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Coming to grips with a gravely chilling story

Coming to grips with a gravely chilling story

The documentary retells the shocking 2010 case in Markham, Ontario.

Film: What Jennifer Did

Director: Jenny Popplewell

Cast: Fernando Baldassini, Samantha Chang, Alan Cooke, Bill Courtice, Deborah Gladding, Armand LaBarge and David MacDonald

Nonika Singh

More than one case in crime documentaries has been designated as ‘like never before’. One hundred per cent, ‘What Jennifer Did’ falls in that category. For, how often do you hear a story where a daughter not only turns against her parents, but resorts to vicious violent methods to get rid of them?

The title is a dead giveaway. The moment the investigation of Jennifer Pan begins, at the very instance her 911 call for help to the police is played out, we know something fishy is going on and she is hiding something far more sinister. Cleary, it’s not just a random break-in as she tells the police officers.

There are holes in her statement and it’s a matter of time before the Canadian police will get to the bottom of it. A murder, an attempted murder and an unharmed witness… and you need not be Sherlock Holmes to put it all together. Of course, when the witness is a seemingly traumatised daughter, the police can’t suspect her immediately. Their scepticism grows only when they delve into her background.

Bit by bit, the 2010 case in Markham, Ontario, unfolds. For a start, we learn how Markham is a crime-free area, home to diverse cultures. And this Vietnamese family is like any other immigrant family — in Canada to make a new life, an endeavour in which they succeed fairly. So what makes the daughter hire hit-men to do away with her parents? Well, we also get a peep into parental expectations, a natural demand of any Asian parent. But can that alone lead children, as in her case, to lie and finally resort to a dastardly crime?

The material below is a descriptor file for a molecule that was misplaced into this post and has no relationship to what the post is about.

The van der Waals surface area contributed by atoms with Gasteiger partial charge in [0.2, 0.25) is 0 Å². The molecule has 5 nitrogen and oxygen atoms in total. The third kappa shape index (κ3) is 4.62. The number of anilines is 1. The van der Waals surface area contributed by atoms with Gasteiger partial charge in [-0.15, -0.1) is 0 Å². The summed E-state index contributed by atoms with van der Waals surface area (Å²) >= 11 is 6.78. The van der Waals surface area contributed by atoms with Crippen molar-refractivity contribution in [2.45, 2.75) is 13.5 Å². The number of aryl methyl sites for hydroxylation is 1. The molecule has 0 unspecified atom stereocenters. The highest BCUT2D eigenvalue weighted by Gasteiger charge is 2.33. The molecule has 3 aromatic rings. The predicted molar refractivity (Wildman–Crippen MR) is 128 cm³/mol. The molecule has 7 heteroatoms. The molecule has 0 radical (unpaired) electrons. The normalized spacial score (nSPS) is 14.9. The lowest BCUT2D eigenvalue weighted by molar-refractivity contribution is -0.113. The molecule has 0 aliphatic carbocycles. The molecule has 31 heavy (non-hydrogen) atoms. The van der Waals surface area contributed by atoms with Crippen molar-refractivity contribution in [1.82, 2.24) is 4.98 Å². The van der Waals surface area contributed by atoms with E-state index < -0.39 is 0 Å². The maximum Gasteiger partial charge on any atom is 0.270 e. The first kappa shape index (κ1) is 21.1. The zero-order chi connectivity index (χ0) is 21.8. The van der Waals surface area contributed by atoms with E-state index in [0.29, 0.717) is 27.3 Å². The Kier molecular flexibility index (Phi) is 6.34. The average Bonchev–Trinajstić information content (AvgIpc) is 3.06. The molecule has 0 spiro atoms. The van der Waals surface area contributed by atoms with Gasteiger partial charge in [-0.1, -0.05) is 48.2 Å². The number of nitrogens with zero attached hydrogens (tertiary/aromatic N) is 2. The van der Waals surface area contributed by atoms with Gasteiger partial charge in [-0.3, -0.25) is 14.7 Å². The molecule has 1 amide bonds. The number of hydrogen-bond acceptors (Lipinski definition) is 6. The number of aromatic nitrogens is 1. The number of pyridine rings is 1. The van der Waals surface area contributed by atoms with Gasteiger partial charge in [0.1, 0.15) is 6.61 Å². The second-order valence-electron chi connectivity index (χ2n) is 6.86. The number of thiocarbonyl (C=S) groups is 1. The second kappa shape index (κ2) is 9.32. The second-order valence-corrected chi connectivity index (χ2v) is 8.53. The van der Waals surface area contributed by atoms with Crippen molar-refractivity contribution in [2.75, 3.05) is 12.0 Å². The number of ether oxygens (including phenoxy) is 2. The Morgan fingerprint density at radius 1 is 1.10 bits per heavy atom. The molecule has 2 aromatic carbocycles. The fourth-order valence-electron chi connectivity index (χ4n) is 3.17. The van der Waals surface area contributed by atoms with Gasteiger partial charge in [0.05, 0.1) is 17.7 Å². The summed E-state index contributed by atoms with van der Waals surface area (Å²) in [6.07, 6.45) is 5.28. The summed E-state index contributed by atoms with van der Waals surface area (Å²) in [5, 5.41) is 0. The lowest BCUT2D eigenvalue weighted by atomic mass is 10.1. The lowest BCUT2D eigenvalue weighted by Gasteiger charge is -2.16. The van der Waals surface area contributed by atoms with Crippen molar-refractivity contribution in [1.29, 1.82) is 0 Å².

Clearly, this is not an anatomy of parental pressure and the term ‘Tiger parenting’, which the press used at the time the case created shock waves, is not used in the film. Indeed, you don’t get a complete sense of what makes normal, ordinary people turn to such deplorable crimes. Besides, early on, we are introduced to her ex-boyfriend with shady dealings and then there is a love triangle too. With real footage of the police investigation, the documentary is gripping for its shock value. Premeditated murder of family members is not something that happens often enough. Why, the lead investigator even calls it ‘evil, as evil as it gets’.

Questions about whether retelling of crime cases like these which await a retrial is ethically right or morally ambiguous hang heavy. Do we need more or less of real-life crime stories on streaming platforms is yet another question to be pondered over. Controversy also surrounds this particular documentary, which has been accused of using an AI-generated image of the accused, a serious charge indeed, but denied by one of the executive producers. Netflix and the writer-director, Jenny Popplewell, have not responded so far. Then the omission of mention of Jennifer’s brother might be for credible, even legal, reasons. But that exclusion makes her seem like an only child, giving a different spin to the narrative.

Ethical conundrums aside, there is no denying that the documentary is an interesting watch, maybe precisely for what the case entails. However, there is no attempt to over-sensationalise. Following the usual format of weaving in interviews of police officers of the homicide unit and some friends as well as dramatised recreations, it’s the in-camera, closed-room interrogation of the perpetrator which is the high point of the film. It may not offer you a complete insight into what led to Jennifer’s emotional and mental meltdown, but sometimes, just telling a gravely chilling story is cautionary enough.